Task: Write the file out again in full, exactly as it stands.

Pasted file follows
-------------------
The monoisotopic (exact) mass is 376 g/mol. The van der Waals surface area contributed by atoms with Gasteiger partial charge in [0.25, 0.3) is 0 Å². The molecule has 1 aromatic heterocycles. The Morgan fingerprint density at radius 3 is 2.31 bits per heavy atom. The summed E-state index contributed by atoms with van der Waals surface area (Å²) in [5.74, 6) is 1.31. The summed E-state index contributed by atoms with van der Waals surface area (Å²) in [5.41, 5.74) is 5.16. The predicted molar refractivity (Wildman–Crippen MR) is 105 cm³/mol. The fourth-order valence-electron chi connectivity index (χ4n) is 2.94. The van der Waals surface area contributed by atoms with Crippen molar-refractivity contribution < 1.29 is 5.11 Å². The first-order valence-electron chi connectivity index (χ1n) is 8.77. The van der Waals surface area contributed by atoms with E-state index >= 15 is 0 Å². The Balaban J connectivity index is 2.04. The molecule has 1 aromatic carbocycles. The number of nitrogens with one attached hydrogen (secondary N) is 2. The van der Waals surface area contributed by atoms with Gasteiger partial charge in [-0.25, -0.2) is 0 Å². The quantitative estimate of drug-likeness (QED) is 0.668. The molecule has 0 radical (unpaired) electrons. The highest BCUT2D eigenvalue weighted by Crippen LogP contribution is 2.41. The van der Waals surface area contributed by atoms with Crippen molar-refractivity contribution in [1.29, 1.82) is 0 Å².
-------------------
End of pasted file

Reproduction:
The monoisotopic (exact) mass is 376 g/mol. The van der Waals surface area contributed by atoms with Gasteiger partial charge in [0.25, 0.3) is 0 Å². The molecule has 1 aromatic heterocycles. The Morgan fingerprint density at radius 3 is 2.31 bits per heavy atom. The summed E-state index contributed by atoms with van der Waals surface area (Å²) in [5.74, 6) is 1.31. The summed E-state index contributed by atoms with van der Waals surface area (Å²) in [5.41, 5.74) is 5.16. The predicted molar refractivity (Wildman–Crippen MR) is 105 cm³/mol. The fourth-order valence-electron chi connectivity index (χ4n) is 2.94. The van der Waals surface area contributed by atoms with Crippen molar-refractivity contribution < 1.29 is 5.11 Å². The first-order valence-electron chi connectivity index (χ1n) is 8.77. The van der Waals surface area contributed by atoms with E-state index >= 15 is 0 Å². The Balaban J connectivity index is 2.04. The molecule has 1 aromatic carbocycles. The number of nitrogens with one attached hydrogen (secondary N) is 2. The van der Waals surface area contributed by atoms with Gasteiger partial charge in [-0.25, -0.2) is 0 Å². The quantitative estimate of drug-likeness (QED) is 0.668. The molecule has 0 radical (unpaired) electrons. The highest BCUT2D eigenvalue weighted by Crippen LogP contribution is 2.41. The van der Waals surface area contributed by atoms with Crippen molar-refractivity contribution in [1.29, 1.82) is 0 Å².